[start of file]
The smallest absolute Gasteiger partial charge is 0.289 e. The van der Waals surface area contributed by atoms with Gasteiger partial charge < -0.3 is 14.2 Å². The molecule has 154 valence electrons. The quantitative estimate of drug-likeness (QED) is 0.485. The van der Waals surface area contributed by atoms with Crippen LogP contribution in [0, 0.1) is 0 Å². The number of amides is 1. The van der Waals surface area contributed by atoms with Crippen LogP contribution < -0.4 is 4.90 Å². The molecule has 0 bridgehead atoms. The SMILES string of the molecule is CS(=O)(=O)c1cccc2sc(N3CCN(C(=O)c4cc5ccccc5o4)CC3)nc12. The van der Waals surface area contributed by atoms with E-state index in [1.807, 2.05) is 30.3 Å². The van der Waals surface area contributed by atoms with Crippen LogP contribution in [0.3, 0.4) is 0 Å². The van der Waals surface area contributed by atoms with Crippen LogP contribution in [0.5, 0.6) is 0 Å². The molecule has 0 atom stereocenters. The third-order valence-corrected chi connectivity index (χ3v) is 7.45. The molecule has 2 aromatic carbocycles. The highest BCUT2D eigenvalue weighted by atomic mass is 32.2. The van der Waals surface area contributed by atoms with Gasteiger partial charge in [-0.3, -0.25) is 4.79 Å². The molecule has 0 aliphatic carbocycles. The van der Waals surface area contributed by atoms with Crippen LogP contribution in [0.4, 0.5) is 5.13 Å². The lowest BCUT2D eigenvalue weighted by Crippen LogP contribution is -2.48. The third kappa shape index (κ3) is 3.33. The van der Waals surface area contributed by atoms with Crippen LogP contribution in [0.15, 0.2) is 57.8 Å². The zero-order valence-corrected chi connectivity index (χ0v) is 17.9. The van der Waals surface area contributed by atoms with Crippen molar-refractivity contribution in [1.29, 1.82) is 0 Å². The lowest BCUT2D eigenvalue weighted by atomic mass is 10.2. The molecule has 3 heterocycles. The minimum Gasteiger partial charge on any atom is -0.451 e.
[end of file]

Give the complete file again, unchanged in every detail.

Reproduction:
The smallest absolute Gasteiger partial charge is 0.289 e. The van der Waals surface area contributed by atoms with Gasteiger partial charge < -0.3 is 14.2 Å². The molecule has 154 valence electrons. The quantitative estimate of drug-likeness (QED) is 0.485. The van der Waals surface area contributed by atoms with Crippen LogP contribution in [0, 0.1) is 0 Å². The number of amides is 1. The van der Waals surface area contributed by atoms with Crippen LogP contribution < -0.4 is 4.90 Å². The molecule has 0 bridgehead atoms. The SMILES string of the molecule is CS(=O)(=O)c1cccc2sc(N3CCN(C(=O)c4cc5ccccc5o4)CC3)nc12. The van der Waals surface area contributed by atoms with E-state index in [1.807, 2.05) is 30.3 Å². The van der Waals surface area contributed by atoms with Crippen LogP contribution in [0.3, 0.4) is 0 Å². The van der Waals surface area contributed by atoms with Crippen LogP contribution in [0.5, 0.6) is 0 Å². The molecule has 0 atom stereocenters. The third-order valence-corrected chi connectivity index (χ3v) is 7.45. The molecule has 2 aromatic carbocycles. The highest BCUT2D eigenvalue weighted by atomic mass is 32.2. The van der Waals surface area contributed by atoms with Gasteiger partial charge in [-0.3, -0.25) is 4.79 Å². The molecule has 0 aliphatic carbocycles. The van der Waals surface area contributed by atoms with Crippen LogP contribution in [0.4, 0.5) is 5.13 Å². The lowest BCUT2D eigenvalue weighted by Crippen LogP contribution is -2.48. The third kappa shape index (κ3) is 3.33. The van der Waals surface area contributed by atoms with Crippen LogP contribution in [0.15, 0.2) is 57.8 Å². The zero-order valence-corrected chi connectivity index (χ0v) is 17.9. The van der Waals surface area contributed by atoms with Crippen molar-refractivity contribution in [1.29, 1.82) is 0 Å². The lowest BCUT2D eigenvalue weighted by atomic mass is 10.2. The molecule has 3 heterocycles. The minimum Gasteiger partial charge on any atom is -0.451 e.